Some questions may be answered when documents related to the case are released, as soon as Wednesday. For others, the answers may be incomplete, even bizarre. Some may simply never be answered.
It is unclear how the FBI eliminated as suspects others in the lab who had access to the anthrax. It's not clear what, if any, evidence bolsters the theory that the attacks may have been a twisted effort to test a cure for the toxin. Investigators also can't place Ivins in Princeton, N.J., when the letters were mailed from a mailbox there.
Richard Schuler, attorney for anthrax victim Robert Stevens' widow, Maureen Stevens, said his client will attend Wednesday's FBI briefing with a list of questions.
"No. 1 is, 'Did Bruce Ivins mail the anthrax that killed Robert Stevens?"' Schuler said, adding, "I've got healthy skepticism."
Critics of the bureau in and out of government say that in major cases, like the anthrax investigation, it can be difficult for the bureau to stop once it embarks on a single-minded pursuit of a suspect, with any internal dissenters shut out as disloyal subordinates.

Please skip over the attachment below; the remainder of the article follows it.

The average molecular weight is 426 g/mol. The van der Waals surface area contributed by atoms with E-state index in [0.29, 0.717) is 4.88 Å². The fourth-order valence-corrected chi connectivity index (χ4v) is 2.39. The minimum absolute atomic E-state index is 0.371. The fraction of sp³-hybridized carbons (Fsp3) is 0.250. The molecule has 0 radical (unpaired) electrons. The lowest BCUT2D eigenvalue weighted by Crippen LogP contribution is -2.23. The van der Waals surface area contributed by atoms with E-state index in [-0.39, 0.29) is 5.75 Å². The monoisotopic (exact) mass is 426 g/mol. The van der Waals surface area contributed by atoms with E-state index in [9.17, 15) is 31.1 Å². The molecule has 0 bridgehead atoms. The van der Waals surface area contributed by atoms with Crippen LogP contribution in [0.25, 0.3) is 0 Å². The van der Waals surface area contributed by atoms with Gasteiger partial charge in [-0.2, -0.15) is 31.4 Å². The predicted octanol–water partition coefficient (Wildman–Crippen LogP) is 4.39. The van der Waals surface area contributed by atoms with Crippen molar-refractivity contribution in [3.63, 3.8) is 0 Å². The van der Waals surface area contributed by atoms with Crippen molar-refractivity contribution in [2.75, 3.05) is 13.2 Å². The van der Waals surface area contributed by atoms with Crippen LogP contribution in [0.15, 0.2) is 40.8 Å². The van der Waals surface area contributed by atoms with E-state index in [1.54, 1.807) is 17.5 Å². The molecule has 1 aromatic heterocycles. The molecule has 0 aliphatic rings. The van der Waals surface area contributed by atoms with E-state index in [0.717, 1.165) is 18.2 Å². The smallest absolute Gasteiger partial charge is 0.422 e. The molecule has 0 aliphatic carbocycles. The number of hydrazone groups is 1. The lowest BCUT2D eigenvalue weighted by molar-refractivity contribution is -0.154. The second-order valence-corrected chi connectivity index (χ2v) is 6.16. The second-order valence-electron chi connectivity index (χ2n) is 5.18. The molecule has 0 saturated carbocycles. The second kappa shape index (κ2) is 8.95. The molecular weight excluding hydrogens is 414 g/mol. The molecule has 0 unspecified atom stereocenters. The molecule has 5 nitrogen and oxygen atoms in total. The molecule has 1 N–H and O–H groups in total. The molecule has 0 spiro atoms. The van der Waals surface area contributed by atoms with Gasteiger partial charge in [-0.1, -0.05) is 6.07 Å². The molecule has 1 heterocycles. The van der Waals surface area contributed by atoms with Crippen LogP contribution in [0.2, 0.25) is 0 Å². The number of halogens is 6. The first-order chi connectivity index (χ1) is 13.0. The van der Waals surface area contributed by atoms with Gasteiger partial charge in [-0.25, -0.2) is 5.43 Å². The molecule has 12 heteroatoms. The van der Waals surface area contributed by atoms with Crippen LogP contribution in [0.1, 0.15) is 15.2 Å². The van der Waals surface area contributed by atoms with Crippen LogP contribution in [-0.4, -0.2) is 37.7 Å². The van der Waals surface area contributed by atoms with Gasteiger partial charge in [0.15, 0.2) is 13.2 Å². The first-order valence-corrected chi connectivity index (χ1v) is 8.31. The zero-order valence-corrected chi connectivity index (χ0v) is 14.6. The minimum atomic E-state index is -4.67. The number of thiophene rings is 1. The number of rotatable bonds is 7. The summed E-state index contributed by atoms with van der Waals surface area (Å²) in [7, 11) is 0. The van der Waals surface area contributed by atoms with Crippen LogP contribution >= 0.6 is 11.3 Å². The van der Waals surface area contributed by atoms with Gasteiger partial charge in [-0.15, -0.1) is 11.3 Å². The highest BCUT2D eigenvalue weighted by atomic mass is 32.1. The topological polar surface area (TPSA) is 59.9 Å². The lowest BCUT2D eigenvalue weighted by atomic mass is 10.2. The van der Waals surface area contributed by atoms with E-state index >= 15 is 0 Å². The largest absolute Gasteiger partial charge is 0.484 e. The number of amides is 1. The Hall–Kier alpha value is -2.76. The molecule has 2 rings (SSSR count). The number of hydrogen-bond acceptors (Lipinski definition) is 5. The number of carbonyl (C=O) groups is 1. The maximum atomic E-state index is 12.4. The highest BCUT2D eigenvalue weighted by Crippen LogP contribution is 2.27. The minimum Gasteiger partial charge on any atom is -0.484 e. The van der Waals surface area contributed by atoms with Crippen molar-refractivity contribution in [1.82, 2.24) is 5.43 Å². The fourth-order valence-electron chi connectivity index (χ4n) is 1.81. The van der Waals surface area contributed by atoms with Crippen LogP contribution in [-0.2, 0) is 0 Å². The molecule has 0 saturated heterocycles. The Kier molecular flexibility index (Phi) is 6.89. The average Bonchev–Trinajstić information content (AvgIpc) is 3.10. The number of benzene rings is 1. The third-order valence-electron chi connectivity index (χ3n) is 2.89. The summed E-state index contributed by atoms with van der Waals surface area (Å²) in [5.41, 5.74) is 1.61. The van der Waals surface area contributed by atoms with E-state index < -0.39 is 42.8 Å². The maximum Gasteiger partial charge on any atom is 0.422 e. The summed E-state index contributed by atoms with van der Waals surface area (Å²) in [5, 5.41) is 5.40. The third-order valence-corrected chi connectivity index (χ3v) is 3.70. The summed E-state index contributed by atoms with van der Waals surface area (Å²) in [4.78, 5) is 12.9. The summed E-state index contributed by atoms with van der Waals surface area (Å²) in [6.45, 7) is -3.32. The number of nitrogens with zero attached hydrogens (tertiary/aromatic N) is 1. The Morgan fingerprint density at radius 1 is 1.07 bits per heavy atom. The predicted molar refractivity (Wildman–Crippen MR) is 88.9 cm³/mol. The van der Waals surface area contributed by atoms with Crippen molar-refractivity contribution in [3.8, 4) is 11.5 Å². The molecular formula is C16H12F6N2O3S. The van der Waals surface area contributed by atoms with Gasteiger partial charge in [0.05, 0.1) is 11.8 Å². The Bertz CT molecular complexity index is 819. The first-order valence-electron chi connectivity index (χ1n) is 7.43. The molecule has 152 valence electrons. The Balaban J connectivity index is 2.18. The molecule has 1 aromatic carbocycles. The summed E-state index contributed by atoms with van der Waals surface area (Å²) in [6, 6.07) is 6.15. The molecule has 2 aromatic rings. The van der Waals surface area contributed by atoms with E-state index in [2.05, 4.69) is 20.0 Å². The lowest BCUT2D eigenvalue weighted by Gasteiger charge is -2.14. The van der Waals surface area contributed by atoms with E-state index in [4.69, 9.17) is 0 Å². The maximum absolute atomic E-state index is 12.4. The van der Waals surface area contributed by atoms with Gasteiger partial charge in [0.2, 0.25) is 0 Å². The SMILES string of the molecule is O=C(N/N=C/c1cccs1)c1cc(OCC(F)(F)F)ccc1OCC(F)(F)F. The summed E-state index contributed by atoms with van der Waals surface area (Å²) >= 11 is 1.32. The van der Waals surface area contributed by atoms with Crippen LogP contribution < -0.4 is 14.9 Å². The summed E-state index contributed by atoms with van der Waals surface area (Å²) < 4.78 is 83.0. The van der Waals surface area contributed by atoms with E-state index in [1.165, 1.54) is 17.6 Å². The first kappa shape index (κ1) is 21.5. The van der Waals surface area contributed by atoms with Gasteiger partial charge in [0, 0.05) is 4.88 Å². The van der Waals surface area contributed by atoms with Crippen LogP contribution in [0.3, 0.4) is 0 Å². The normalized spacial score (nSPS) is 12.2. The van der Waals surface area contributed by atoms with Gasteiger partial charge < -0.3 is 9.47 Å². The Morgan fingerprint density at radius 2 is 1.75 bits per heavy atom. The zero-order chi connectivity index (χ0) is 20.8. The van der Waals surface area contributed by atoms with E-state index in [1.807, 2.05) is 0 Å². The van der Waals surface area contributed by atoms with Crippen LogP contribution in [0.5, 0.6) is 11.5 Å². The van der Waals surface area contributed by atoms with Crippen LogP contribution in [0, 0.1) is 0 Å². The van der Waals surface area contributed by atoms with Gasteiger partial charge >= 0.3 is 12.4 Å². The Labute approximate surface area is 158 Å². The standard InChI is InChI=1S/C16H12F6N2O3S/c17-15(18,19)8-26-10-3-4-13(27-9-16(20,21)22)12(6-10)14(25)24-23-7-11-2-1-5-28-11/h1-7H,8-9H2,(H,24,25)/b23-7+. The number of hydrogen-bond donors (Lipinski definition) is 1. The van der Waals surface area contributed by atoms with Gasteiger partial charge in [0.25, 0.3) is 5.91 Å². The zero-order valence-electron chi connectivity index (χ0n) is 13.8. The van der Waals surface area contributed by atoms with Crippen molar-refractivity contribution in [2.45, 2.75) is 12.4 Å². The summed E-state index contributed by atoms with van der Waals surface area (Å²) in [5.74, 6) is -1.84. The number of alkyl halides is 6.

Before the FBI focused on Ivins, its sights were set on Hatfill, whose career as a bioscientist was ruined after then-Attorney General John Ashcroft named him a "person of interest" in the probe.
Hatfill sued the agency, which recently agreed to pay Hatfill nearly $6 million to settle the lawsuit.
Complaints that the FBI behaved too aggressively conflict with its straight-laced, crime-fighting image of starched agents hunting terrorists.
During its focus on Hatfill, the FBI conducted what became known as "bumper lock surveillance," in which investigators trailed Hatfill so closely that he accused agents of running over his foot with their surveillance vehicle.
FBI agents showed up once to videotape Hatfill in a hotel hallway in Tyson's Corner, Va., when Hatfill was meeting with a prospective employer, according to FBI depositions filed in Hatfill's lawsuit against the government. He didn't get the job.